Changing the Model for Elder Care

Nadia Kiderman has been at the forefront of the important debate that is now finally taking place about the need for serious and dramatic reform to our elder care industry. This is a dialogue that should have taken place a long time ago; but due to the well-paid government relations and lobbyist specialists, it is a debate that did not take place until now. 

What spurred this debate from finally happening in a substantive way you might ask? The Coronavirus pandemic, to be exact. First of all, the number of fatalities that are taking place is unfortunate and unbearable. Because of the sheer amount of neglect in many of these nursing homes over time that clearly has given rise to many of these fatalities, it’s clear as day that reforms to this industry are a long time coming. 

Nadia Kiderman is an elder care advocate that has passionately been communicating to masses nationwide – and to various constituencies in the healthcare industry, of the need for reform to this industry. The reason is relatively simple. There has been little in the way of oversight in place in order to ensure that our nation’s most vulnerable demographic and population are taken care of.


Throughout this pandemic, the elderly have been justifiably and properly defined as the group most susceptible to contracting this Coronavirus. But what has been done to adequately protect them? Most of them are laying in elder care facilities such as nursing homes, hoping for the highest quality of care they can get. But unfortunately these facilities were totally ill-equipped to handle this crisis in the first place. The reason is that to begin with, they were already a profit-driven business surgically focused on not patient care, but instead the bottom line.

Whenever a healthcare entity is treating profit as a primary motivator over the well-being of their patients, that is problematic. Unfortunately, when it  comes to the elder care industry, this is a systemic problem and in no way limited to simply a few bad actors. On the contrary, it’s something that’s prevalent across nursing home owners no matter the state or region their homes may inhabit. 

This is an issue that needs to be dealt with in a legislative fashion to ensure proper protections and protocols are in place to avert and severely mitigate the damage that the next pandemic causes and brings to bare. This needs to stop; and our lawmakers need to act in an expeditious fashion to stop this. It  is nauseating to consider that our population’s most vulnerable during this pandemic are trapped inside elder care facilities with nowhere to go; nowhere to hide; and are being provided sub-par care in too many cases and situations.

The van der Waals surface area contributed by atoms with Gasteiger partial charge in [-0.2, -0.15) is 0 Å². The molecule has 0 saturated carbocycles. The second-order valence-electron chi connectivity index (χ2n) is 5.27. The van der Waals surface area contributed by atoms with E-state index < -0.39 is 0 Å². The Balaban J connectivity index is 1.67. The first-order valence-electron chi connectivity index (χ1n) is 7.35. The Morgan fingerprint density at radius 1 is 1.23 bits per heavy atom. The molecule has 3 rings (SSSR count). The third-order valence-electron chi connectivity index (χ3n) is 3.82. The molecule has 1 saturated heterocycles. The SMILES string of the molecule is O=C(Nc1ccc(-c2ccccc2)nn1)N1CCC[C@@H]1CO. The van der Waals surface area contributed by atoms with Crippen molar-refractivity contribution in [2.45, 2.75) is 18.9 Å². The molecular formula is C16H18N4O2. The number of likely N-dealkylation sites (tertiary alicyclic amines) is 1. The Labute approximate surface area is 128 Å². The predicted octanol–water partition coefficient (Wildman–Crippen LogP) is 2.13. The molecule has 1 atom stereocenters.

Nadia Kiderman has written about this on various blogging platforms, and that content would be valuable for any consumer in the healthcare industry looking to become better informed, to read and consume. Unfortunately, there aren’t more advocates on behalf of patients looking to get the message across. This is a rather unfortunate reality. 

Lawmakers and legislators need to take action when needed in order to ensure that those that are not complying with regulations that are in place to ensure the highest quality care possible, have their feet held to the fire. There needs to be consequences for the actions of providing our nation’s most vulnerable group that they are paid through government and social programs’ monies to care for, are instead not taken care of in an adequate and professional fashion. 

Until these consequences are properly spelled out, there will not be an effective deterrence factor available for all to see. Executives at all nursing homes and assisted living facilities should take notice that if they don’t comply with state and regional standards there will be real and devastating consequences on their businesses. In some cases, if there is willful violations found of the law; then legal actions need to be taken. And there are certainly more than a handful of situations where the need for such action to be taken, already. Let’s learn from our mistakes and look ahead to ensure a safer environment for elderly patients in the system.